A study in this month's issue of Blood outlines an exome sequencing project in African Americans that revealed a novel variant in the FPGS gene associated with warfarin dose. The G allele of rs7856096 was significantly associated with lower warfarin dose in both the discovery and independent replication cohorts of African American patients. This allele was shown to be most prevalent in populations on the African continent, and found at a frequency of around 0.2 in the discovery and replication cohorts. Adding this variant to the IWPC dosing algorithm helped to explain an additional 3.3% of dose variability in the combined cohort of African Americans. Preliminary functional analysis showed that the G allele may result in reduced FPGS expression. FPGS encodes an enzyme involved in folate homeostasis - though the biological mechanism behind the association with warfarin dose has yet to be investigated, the authors discuss that folate can affect warfarin metabolism and coagulation status.

Read the commentary:
Warfarin pharmacogenetics: it matters if you're black or white
Wadelius M. Blood. 2014 Oct 2;124(14):2171.

Read the article: 
Daneshjou R, Gamazon ER, Burkley B, Cavallari LH, Johnson JA, Klein TE, Limdi N, Hillenmeyer S, Percha B, Karczewski KJ, Langaee T, Patel SR, Bustamante CD, Altman RB, Perera MA. Blood. 2014 Oct 2;124(14):2298-305.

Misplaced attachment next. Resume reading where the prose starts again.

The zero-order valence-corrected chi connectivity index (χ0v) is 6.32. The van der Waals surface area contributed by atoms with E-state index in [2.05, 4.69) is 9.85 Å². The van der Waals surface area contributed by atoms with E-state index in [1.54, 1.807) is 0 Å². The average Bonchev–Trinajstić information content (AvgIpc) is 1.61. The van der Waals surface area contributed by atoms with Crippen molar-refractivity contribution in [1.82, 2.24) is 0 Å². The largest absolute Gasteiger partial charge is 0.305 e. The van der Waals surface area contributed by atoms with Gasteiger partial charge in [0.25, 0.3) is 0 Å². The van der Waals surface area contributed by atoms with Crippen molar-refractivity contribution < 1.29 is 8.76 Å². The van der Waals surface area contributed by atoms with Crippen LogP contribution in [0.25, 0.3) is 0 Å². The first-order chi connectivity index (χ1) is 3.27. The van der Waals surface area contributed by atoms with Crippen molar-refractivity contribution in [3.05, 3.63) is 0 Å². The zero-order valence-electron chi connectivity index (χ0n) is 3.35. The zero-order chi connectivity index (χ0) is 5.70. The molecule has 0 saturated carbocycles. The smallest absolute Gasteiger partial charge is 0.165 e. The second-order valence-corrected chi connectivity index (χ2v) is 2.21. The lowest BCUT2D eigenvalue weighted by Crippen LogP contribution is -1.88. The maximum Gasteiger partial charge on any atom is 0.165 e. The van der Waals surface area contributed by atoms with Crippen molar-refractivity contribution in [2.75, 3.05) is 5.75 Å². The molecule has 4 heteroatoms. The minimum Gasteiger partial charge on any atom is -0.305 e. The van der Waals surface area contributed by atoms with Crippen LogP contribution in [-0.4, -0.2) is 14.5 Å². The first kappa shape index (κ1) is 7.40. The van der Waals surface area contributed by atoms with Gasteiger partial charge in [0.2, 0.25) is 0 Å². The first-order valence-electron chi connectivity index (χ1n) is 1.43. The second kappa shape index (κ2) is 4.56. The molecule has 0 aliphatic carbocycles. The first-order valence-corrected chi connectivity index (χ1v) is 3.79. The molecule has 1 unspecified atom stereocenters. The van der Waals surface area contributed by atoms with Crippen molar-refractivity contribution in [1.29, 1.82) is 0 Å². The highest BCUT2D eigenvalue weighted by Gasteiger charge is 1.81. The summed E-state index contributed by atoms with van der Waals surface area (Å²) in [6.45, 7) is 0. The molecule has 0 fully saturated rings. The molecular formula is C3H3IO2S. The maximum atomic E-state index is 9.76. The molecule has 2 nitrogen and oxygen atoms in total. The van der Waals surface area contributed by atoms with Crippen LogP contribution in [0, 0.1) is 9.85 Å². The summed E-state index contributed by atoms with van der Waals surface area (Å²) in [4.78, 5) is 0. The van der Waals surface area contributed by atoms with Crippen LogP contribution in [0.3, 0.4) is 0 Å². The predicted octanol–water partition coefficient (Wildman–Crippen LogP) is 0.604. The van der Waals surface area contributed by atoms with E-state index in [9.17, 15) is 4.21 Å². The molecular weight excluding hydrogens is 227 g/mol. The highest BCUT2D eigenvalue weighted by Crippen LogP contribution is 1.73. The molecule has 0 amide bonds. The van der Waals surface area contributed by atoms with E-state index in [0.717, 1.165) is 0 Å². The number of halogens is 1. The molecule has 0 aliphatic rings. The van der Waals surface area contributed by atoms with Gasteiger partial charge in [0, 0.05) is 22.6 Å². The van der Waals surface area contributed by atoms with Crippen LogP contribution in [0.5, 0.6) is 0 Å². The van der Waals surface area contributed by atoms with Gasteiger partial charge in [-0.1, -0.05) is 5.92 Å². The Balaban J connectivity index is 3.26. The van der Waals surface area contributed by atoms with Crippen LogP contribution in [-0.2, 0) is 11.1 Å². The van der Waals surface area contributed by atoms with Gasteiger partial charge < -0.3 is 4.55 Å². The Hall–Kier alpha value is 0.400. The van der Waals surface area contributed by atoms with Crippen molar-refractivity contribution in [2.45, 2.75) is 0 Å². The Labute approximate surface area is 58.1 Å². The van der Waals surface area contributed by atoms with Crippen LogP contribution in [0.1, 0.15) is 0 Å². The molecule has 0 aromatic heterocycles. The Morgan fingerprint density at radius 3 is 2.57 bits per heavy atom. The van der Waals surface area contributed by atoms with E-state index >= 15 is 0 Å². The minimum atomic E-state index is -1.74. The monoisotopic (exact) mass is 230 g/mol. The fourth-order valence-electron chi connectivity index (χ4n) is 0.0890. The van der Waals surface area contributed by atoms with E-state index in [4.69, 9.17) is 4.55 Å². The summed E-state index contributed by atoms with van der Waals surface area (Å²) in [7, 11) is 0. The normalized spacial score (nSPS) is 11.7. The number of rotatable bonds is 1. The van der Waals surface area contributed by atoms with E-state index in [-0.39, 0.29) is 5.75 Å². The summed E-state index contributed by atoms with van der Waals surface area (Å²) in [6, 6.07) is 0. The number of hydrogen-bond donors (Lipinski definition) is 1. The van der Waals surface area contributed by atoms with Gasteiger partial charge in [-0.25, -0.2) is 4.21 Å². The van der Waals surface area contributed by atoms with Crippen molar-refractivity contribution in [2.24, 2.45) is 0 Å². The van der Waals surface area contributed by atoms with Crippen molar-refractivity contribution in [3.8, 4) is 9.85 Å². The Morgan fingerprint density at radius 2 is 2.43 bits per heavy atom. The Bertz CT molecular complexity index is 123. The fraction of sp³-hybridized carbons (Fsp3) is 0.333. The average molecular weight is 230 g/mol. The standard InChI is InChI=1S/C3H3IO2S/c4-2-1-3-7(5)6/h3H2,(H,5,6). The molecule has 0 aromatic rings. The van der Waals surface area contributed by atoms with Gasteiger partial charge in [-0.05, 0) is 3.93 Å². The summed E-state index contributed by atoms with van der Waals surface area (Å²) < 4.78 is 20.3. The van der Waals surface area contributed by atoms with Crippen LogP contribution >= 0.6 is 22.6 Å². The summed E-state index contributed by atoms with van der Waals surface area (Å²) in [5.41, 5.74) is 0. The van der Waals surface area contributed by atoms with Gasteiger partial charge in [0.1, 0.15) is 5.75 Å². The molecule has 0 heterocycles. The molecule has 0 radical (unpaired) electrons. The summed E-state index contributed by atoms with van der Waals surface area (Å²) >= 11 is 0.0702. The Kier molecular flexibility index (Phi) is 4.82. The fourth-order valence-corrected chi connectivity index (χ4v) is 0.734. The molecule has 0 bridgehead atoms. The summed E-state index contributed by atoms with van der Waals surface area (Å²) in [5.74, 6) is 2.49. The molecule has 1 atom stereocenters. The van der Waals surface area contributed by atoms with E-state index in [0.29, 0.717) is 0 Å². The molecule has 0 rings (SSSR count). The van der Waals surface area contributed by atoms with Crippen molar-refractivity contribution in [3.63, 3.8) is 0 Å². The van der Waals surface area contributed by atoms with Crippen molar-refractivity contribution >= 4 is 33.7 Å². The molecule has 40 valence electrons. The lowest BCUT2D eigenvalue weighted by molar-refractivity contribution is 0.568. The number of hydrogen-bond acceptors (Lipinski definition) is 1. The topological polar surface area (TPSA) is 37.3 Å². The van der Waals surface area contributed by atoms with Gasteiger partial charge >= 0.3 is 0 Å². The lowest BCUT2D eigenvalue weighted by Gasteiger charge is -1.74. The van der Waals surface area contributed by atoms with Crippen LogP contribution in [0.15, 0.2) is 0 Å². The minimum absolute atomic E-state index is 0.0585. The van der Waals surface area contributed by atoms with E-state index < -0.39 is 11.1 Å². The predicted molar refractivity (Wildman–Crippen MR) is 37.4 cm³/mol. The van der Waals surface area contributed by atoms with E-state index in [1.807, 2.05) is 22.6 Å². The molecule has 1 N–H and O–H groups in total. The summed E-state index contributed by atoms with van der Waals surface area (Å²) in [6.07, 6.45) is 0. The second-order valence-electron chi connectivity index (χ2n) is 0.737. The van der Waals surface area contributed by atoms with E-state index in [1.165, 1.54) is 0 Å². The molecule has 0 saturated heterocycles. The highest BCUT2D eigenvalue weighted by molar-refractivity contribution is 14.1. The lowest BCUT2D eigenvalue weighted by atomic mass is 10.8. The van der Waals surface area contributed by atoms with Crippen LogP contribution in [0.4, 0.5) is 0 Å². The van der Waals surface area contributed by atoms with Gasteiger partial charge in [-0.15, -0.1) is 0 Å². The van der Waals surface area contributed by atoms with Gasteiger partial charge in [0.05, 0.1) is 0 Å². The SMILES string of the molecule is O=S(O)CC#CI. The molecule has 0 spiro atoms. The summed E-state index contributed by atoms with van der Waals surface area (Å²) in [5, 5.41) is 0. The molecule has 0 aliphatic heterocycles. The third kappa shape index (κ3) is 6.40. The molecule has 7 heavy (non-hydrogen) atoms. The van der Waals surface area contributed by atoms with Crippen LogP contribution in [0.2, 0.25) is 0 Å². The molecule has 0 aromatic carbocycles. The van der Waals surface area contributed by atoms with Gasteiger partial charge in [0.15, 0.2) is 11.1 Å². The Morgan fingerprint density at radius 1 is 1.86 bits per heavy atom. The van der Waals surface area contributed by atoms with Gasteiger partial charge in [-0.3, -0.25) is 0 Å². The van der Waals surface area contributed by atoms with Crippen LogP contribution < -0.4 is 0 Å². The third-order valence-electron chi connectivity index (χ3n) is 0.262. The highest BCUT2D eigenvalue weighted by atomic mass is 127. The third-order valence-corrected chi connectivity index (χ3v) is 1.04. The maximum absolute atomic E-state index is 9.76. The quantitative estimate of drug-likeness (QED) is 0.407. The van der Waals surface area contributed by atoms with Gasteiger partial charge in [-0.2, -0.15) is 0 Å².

Thursday, October 2, 2014

Gemcitabine pathway published in Pharmacogenetics and Genomics

Gemcitabine is a cancer drug used to treat solid tumors as well as certain blood cancers. It can be administered alone or in combination with other drugs as part of a chemotherapy regimen. The genetic variants hypothesized to play a role in the variability of patient response to gemcitabine as well as those genetic variants that may influence severity of adverse events are summarized.

Click on the picture to view the pathway

Photo of a big bunny rabbit!

Read the publication: PharmGKB summary: gemcitabine pathway

Alvarellos ML, Lamba J, Sangkuhl K, Thorn CF, Wang L, Klein DJ, Altman RB, Klein TE.
Pharmacogenetics and Genomics.  Advanced online publication. 2014 August 26 doi: 10.1097/FPC.0000000000000086

Wednesday, September 24, 2014

SNP-its Study Summaries